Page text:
In ending his email message that describes the set of six patches, Marek adds, "Other than that, I am enabling r600g by default and removing r300g and r600g from scons. I am not a fan of having multiple build systems and most people prefer autoconf anyway. It's not like anybody needs to build those drivers on Windows." Yep, R600g is now being built by default!
To most Phoronix readers that compile their own Mesa builds have likely already been using the R600 Gallium3D driver, including those using modern installations of Fedora and Ubuntu (among other distributions) it's already been the default for the recent releases, will not notice a change. Those noticing a change will just be those that strictly use the default build-time options or are just very conservative with your choices, now it's time to enter the Gallium3D world for the Radeon HD 2000 series and newer. The R600g driver supports the Radeon HD 2000/3000/4000/5000/6000 series and the Fusion APU hardware at this time.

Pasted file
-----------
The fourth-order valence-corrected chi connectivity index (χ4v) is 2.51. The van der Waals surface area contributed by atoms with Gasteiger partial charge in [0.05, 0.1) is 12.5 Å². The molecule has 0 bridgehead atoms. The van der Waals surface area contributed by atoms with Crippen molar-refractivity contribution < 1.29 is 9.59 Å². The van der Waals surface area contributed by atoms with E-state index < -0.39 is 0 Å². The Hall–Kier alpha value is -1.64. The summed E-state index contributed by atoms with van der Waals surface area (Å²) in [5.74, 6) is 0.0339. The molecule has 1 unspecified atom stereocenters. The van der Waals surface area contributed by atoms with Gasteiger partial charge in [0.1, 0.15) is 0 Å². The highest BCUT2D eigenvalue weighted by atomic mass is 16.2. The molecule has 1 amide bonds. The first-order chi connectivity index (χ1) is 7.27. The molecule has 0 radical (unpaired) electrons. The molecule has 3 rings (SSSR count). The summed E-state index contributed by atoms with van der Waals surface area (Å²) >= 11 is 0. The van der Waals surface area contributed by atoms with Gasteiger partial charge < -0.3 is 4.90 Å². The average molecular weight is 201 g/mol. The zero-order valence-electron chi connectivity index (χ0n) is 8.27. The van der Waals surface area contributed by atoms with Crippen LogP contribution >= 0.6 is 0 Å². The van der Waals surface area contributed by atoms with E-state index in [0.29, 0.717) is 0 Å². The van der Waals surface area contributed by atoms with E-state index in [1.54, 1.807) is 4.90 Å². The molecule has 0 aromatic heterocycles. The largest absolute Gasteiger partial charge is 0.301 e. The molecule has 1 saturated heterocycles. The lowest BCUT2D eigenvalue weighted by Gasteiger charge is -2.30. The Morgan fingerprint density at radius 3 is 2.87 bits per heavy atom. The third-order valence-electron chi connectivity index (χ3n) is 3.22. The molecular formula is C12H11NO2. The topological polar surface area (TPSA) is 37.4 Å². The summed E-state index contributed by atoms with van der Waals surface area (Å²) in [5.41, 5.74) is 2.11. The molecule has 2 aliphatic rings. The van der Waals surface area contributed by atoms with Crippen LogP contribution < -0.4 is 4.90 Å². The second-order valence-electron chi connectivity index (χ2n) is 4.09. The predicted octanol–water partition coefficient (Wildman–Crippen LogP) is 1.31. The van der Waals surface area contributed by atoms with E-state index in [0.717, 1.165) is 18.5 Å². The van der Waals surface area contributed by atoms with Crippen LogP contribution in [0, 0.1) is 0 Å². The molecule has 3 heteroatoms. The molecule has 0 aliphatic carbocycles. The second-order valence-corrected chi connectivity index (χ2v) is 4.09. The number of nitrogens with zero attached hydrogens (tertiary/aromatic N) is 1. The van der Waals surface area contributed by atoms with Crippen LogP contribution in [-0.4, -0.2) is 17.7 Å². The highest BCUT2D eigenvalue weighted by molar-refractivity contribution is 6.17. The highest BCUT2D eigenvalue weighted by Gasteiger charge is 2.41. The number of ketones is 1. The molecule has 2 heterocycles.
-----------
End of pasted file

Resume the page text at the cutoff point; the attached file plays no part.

For several months now the "R600g" Gallium3D driver has performed better and surpassed the feature-set offered by the "R600c" classic Mesa driver. There really isn't any reason to be sticking with the classic Mesa R600 driver any longer when using the modern Mesa stack.
It was several months ago that the "R300g" driver became part of the default Mesa build to replace the classic R300 driver for ATI Radeon graphics cards up through the X1000 (R500) series.
Marek's other configure option changes include automatically enabling Gallium3D EGL when the generic --enable-egl switch is enabled and a Gallium3D driver is built, and to removing the --with-state-trackers argument to instead automatically deduce the state trackers to build based upon the other API switches.
These changes should be found in Mesa 7.11, which will be officially released in July.